OVER its hundreds of years of history, war cries and the screams of prisoners might be sounds you would expect to hear at Oxford Castle .
But this weekend the castle, which dates back to the 11th century, played host to something a bit more upbeat.
On Friday the castle’s crypt and D-Wing were the extraordinary venue for an evening of celebration of Oxfordshire’s music scene.
The sold-out Live and Unlocked evening was organised by the music team from Oxford Mail’s The Guide to celebrate the 150th birthday of its sister paper, The Oxford Times .
Music editor Tim Hughes said: “Oxford Castle is a unique building and it has never been used for anything like this before.
“Filling this iconic building with music for The Oxford Times, which has been reporting on the weird and wonderful events of this city for 150 years, could not be more appropriate.
“This is to show the people and musicians of Oxfordshire that we are serious about supporting them.”
Local bands taking part in the evening included Little Fish and Secret Rivals.
Bluegrass group Swindlesock, reggae band Dubwiser and Wantage-based African math-pop band Nairobi also did their bit to get the old stone walls of the castle rocking.
Paddy Harrington, bassist for Nairobi, said: “It was a haunting, intimate and overall inspiring environment.”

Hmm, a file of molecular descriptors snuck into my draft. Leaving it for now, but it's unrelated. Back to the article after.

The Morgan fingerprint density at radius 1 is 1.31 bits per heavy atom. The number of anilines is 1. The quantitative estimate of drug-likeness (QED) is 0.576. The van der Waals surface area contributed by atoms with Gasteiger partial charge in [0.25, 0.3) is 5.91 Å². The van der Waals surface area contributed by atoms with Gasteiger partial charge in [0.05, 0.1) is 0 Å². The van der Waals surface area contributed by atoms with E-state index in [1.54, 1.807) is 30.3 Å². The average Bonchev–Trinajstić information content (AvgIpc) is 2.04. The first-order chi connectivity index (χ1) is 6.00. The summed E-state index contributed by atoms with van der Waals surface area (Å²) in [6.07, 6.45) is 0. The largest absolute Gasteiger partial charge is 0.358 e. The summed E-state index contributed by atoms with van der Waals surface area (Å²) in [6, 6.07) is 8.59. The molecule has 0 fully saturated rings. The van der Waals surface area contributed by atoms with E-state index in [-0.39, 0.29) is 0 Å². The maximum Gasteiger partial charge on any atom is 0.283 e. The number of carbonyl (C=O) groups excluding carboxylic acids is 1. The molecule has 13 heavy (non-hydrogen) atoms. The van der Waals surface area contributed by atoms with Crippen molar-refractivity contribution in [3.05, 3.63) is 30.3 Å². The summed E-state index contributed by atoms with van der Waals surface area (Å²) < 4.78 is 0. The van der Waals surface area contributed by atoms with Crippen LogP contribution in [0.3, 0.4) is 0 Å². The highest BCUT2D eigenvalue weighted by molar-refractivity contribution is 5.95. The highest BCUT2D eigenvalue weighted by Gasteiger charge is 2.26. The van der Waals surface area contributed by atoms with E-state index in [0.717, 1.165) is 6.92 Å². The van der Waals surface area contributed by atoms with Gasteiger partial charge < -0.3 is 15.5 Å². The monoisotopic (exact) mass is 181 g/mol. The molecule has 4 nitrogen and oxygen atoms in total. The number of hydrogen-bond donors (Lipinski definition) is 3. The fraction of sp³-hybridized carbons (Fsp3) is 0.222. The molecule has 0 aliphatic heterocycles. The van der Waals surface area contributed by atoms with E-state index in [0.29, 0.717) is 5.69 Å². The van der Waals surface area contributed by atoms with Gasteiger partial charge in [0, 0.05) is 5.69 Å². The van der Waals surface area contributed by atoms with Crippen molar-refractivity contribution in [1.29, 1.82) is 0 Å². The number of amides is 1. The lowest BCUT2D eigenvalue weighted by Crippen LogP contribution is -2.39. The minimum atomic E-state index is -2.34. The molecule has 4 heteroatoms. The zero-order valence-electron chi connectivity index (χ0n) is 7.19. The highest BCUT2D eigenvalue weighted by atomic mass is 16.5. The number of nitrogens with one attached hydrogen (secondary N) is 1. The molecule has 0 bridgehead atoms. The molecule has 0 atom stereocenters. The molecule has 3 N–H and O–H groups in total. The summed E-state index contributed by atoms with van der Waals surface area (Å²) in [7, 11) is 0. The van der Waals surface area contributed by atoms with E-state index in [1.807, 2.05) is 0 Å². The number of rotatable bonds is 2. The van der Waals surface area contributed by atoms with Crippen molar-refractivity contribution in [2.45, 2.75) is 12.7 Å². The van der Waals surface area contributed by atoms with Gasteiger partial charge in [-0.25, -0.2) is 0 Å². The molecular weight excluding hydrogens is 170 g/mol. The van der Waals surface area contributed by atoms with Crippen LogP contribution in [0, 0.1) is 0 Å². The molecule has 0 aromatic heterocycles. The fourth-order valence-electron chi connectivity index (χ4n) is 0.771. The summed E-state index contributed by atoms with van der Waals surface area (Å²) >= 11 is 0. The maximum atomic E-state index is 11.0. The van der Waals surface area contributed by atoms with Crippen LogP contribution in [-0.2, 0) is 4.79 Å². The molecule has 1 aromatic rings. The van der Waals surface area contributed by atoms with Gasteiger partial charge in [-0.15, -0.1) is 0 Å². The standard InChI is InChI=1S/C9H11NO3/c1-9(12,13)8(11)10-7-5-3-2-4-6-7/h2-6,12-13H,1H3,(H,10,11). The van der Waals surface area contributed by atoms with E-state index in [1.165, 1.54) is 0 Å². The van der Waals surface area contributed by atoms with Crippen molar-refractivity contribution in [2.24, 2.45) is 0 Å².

There was also a screening of Anyone Can Play Guitar, Jon Spira’s history of the Oxford music scene narrated by comedian Stewart Lee.
Ian Hampson, 48, from North Leigh, came particularly to see Little Fish.
He said: “I saw them at Truck Festival a year or two ago and thought they were completely different. They blew me away.
“It’s a really original venue and a great idea. It was a great opportunity to see new local bands.”
Jim Treadgold, 55, from Summertown, said: “I thought it would be an interesting place to see a variety of bands.
“I enjoyed it very much. Nairobi were very good.”
Castle Quarter events manager Sarah Mayhew said: “It’s really exciting to see the building being used in this way.
“One of the funny things about the castle is that is has played an integral role in Oxford’s history but the public has only been able to use it recently.
“The more it is used for these events the better. I hope something similar happens again.”